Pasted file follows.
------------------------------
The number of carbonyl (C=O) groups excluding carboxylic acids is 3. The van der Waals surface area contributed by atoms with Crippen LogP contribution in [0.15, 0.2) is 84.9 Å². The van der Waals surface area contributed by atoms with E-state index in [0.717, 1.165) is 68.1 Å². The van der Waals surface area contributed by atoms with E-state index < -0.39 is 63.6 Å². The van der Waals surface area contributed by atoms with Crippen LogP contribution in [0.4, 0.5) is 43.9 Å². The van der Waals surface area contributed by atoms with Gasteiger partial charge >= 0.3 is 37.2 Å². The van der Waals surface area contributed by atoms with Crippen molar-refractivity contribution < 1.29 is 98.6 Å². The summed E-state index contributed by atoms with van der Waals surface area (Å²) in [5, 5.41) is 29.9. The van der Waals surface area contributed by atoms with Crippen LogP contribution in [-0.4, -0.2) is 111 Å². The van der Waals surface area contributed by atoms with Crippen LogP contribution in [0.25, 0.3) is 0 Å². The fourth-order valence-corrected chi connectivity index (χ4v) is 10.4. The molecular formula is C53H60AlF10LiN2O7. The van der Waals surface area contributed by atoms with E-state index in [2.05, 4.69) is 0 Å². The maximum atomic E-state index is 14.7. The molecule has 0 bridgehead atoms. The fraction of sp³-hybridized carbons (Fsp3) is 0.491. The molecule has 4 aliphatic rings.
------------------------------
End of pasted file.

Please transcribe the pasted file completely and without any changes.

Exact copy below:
The number of carbonyl (C=O) groups excluding carboxylic acids is 3. The van der Waals surface area contributed by atoms with Crippen LogP contribution in [0.15, 0.2) is 84.9 Å². The van der Waals surface area contributed by atoms with E-state index in [0.717, 1.165) is 68.1 Å². The van der Waals surface area contributed by atoms with E-state index < -0.39 is 63.6 Å². The van der Waals surface area contributed by atoms with Crippen LogP contribution in [0.4, 0.5) is 43.9 Å². The van der Waals surface area contributed by atoms with Gasteiger partial charge >= 0.3 is 37.2 Å². The van der Waals surface area contributed by atoms with Crippen molar-refractivity contribution < 1.29 is 98.6 Å². The summed E-state index contributed by atoms with van der Waals surface area (Å²) in [5, 5.41) is 29.9. The van der Waals surface area contributed by atoms with Crippen LogP contribution in [-0.4, -0.2) is 111 Å². The van der Waals surface area contributed by atoms with Crippen LogP contribution in [0.25, 0.3) is 0 Å². The fourth-order valence-corrected chi connectivity index (χ4v) is 10.4. The molecular formula is C53H60AlF10LiN2O7. The van der Waals surface area contributed by atoms with E-state index in [2.05, 4.69) is 0 Å². The maximum atomic E-state index is 14.7. The molecule has 0 bridgehead atoms. The fraction of sp³-hybridized carbons (Fsp3) is 0.491. The molecule has 4 aliphatic rings.